US told in advance about airport detention
David Miranda questioned on ‘entire life’ for nine hours by six agents at Heathrow
Journalist Glenn Greenwald (L) walks with his partner David Miranda in Rio de Janeiro’s International Airport today. Photograph: Ricardo Moraes/Reuters
British officials gave their US counterparts a “heads up” before detaining the partner of the journalist who first reported secrets leaked by fugitive US intelligence agency contractor Edward Snowden, the White House said today.
But American law enforcement officials did not ask British authorities to question journalist Glenn Greenwald’s partner, David Miranda, the White House said.
“This is a decision they made on their own,” White House spokesman Josh Earnest told reporters at a briefing.
He did not provide information about how far in advance British officials notified the United States that Miranda would be detained.
British authorities came under pressure today to explain why anti-terrorism powers were used to detain for nine hours the partner of Guardian journalist Glenn Greenwald who has been publishing information leaked by former National Security Agency contractor Edward Snowden.
Mr Miranda (28) is a Brazilian citizen and was detained by the British authorities yesterday under a counterterrorism law while as he changed planes at London’s Heathrow Airport on a journey from Berlin to his home in Brazil. He was released without charge.
Senior British Labour MP Keith Vaz is to write to the Metropolitan Police to seek clarification on why Mr Miranda was held and questioned.
David Miranda has spoken of being questioned by six agents on his “entire life” while travelling through Heathrow airport.
Arriving at Rio de Janeiro airport, Mr Miranda said: “I remained in a room. There were six different agents coming and going. They asked questions about my entire life, about everything. “They took my computer, video game, mobile phone, my memory card. Everything.”
Mr Miranda, Mr Greenwald said, was told that he was being detained under Section 7 of the British Terrorism Act, which allows the authorities to detain someone for up to nine hours for questioning and to conduct a search of personal items, often without a lawyer, to determine possible ties to terrorism. More than 97 per cent of people stopped under the provision are questioned for under an hour, according to the British government.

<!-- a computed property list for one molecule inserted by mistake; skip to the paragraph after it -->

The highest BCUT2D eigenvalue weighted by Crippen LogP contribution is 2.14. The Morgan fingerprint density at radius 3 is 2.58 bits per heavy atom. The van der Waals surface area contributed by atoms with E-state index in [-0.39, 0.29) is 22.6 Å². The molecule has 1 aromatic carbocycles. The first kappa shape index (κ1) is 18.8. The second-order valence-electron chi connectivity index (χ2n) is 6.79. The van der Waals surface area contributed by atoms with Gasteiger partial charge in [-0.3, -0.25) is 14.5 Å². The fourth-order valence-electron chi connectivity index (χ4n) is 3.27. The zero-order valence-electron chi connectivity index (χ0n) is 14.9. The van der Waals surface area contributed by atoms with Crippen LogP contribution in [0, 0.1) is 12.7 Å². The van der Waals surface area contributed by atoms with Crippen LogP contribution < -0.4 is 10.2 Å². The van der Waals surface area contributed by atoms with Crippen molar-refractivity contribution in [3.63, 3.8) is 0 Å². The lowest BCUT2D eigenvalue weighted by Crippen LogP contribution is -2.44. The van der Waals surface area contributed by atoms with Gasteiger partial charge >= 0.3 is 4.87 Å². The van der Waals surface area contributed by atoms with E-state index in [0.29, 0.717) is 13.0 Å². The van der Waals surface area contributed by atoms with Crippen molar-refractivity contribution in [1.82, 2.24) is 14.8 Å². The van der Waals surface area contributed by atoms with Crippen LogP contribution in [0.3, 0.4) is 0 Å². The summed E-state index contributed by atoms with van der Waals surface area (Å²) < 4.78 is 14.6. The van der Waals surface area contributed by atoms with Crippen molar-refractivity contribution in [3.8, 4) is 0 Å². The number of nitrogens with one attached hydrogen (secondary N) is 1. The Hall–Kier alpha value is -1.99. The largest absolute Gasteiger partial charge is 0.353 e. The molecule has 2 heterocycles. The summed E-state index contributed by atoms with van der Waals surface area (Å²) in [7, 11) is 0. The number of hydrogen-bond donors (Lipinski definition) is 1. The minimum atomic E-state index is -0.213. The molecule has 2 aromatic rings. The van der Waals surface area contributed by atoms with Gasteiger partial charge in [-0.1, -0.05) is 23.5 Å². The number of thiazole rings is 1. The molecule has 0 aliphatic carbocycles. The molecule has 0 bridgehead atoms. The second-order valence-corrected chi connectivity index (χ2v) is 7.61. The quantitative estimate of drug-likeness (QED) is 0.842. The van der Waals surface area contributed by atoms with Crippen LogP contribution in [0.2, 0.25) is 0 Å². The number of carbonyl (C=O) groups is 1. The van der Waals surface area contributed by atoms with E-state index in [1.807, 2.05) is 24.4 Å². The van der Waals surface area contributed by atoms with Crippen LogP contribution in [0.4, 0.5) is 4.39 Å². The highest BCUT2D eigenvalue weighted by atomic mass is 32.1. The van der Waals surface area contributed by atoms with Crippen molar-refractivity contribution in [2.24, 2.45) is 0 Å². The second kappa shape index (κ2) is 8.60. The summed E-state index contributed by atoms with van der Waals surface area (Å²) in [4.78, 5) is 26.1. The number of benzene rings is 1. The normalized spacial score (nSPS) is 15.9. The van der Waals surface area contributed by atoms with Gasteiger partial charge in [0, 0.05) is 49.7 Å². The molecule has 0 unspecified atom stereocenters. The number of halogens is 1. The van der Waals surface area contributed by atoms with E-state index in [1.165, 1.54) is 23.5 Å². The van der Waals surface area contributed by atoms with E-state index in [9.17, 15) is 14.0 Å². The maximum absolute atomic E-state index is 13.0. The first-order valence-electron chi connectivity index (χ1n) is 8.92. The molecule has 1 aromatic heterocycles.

The UK’s Labour party urged the authorities to explain how they could justify using Schedule 7 to detain Miranda, arguing any suggestion that anti-terrorism powers had been misused could undermine public support for those powers. “This has caused considerable consternation and swift answers are needed,” said Labour lawmaker Yvette Cooper, the party’s spokeswoman on interior affairs, in a statement.
The British home office said the detention was an operational police matter. The police declined to provide any details beyond confirming the detention. “Schedule 7 forms an essential part of the UK’s security arrangements. It is for the police to decide when it is necessary and proportionate to use these powers,” a home office spokesman said.
“What’s amazing is this law, called the Terrorism Act, gives them a right to detain and question you about your activities with a terrorist organization or your possible involvement in or knowledge of a terrorism plot,” Mr Greenwald said. “The only thing they were interested in was NSA documents and what I was doing with Laura Poitras. It’s a total abuse of the law.”
He added: “This is obviously a serious, radical escalation of what they are doing. He is my partner. He is not even a journalist.”